Drunk on Trump's Victory, Dallas Republicans Have the Last Laugh

Supporters wallow in the euphoria of the president-elect's success.

Supporters of Republican presidential nominee Donald Trump celebrating in front of the White House, Washington, November 9, 2016.
Joshua Roberts, Reuters

DALLAS – Election Night at the Republican headquarters of this Texas city was a bit boring at the start. The conference hall that had been booked for the result-viewing party was much emptier than that of the Democrats’ on the other side of town, and the Republicans looked a lot less enthusiastic than the Democratic volunteers who had come from all over Dallas to their event.

But within a few hours, supporters of Donald Trump showed their rivals that despite all the polls and the ridicule they had suffered, their man had been elected the leader of the free world. In the presidential election, he who laughs last, laughs best.

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Drunk on cocktails and victory, Trump supporters began fantasizing about the day after.

“I feel great! I hope Hillary [Clinton] goes to jail,” said one supporter, who identified himself only as “a concerned citizen.” “[U.S. President Barack] Obama also knew about her secret [email] server, he also has to pay,” he added, saying that Trump would make sure of that. The moment Trump was declared the winner by Fox News, he poured himself a glass of champagne.

Sarah Baker and her husband were sitting in an embrace in front of the TV, wearing T-shirts bearing images of the American flag. At the start of the evening, Baker indicated that she was praying and keeping her fingers crossed for her candidate. Now she felt happy. “But mainly I feel hot, because they closed the air conditioning here to throw us out. But we’re not leaving yet,” she said.

In the euphoria of victory, the Republicans were laughing and dancing shyly near the round tables in the hall. “The country wants a change, the polls were biased by the liberal media,” said Roxanne Loveseth with satisfaction. “But Trump will bring back democracy and send people who have to go to work, to work.”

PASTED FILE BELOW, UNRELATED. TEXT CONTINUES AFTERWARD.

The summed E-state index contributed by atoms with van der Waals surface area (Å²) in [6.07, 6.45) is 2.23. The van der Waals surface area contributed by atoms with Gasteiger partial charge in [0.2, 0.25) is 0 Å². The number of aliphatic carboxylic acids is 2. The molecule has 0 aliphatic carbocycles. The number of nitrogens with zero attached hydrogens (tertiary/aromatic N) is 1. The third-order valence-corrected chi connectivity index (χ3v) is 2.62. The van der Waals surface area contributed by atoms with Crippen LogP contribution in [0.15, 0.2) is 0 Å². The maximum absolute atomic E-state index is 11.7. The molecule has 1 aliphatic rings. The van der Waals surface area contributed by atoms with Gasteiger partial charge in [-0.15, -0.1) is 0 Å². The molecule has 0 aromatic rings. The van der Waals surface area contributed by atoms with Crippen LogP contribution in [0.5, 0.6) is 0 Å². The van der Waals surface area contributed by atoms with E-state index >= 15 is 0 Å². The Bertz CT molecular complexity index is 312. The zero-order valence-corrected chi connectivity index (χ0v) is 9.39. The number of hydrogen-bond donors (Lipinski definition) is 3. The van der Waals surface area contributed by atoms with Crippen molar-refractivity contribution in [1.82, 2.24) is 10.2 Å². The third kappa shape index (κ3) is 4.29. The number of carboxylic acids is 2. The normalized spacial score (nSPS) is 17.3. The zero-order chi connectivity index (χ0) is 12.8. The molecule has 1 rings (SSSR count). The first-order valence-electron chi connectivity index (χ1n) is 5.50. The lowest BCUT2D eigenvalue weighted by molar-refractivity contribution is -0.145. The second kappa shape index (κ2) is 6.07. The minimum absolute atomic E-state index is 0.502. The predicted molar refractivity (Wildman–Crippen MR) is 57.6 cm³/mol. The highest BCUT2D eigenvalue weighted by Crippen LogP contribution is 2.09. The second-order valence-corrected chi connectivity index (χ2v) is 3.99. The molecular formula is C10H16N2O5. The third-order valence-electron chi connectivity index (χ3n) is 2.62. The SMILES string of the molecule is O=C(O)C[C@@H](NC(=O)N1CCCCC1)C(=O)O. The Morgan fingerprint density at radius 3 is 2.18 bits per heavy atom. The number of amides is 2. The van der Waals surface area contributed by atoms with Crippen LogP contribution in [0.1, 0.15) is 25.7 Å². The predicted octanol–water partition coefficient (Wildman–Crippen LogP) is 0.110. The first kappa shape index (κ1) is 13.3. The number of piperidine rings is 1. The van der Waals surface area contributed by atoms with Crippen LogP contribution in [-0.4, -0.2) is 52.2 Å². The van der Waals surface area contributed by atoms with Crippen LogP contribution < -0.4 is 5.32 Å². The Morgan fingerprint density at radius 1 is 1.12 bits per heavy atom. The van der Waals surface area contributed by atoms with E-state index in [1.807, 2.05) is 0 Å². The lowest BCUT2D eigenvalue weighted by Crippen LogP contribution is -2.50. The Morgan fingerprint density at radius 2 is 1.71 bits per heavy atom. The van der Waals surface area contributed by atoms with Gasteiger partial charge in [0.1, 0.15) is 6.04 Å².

Nearby, two women were hugging and weeping with excitement, wrapped in a flag emblazoned “Trump 2016.” Middle-aged couples were holding hands and men were working the hall, slapping others on the back and shaking hands.

Diane Shearer, an older woman who was sitting at a secluded table, looked increasingly happy as the night wore on. She had come to the event wearing a pink blouse and carrying a matching pink poster that said “Deplorable and Adorable,” a play on the derisive term Clinton used for the hard core of Trump supporters. From time to time, she stood up, yelled “Yeah, Trump,” and waved her pink sign.

Shearer thinks that Trump’s first step as president should be to limit immigration to the U.S. “I’m pleased that we’ve succeeded in turning things around, that we can move our country in a new direction. Trump will take steps to restrict immigration, and also make reforms to welfare. There are people here who’ve been living on government handouts for years, while I, already retired, am working two jobs. They also have to go out to work.”

Shearer says that Clinton’s declaration that Trump supporters were “deplorable” deeply insulted her and she couldn’t believe that a presidential candidate offended her so much. “But as my mother used to say, when you’re given lemons, make lemonade,” she said, and pointed at her sign. “I think that Clinton created a monster that turned around and bit her in the backside.”

Shearer said tearfully that her mother had voted in the primaries, but did not get to see Trump become president. She died two weeks ago. “This victory is also for her,” she said.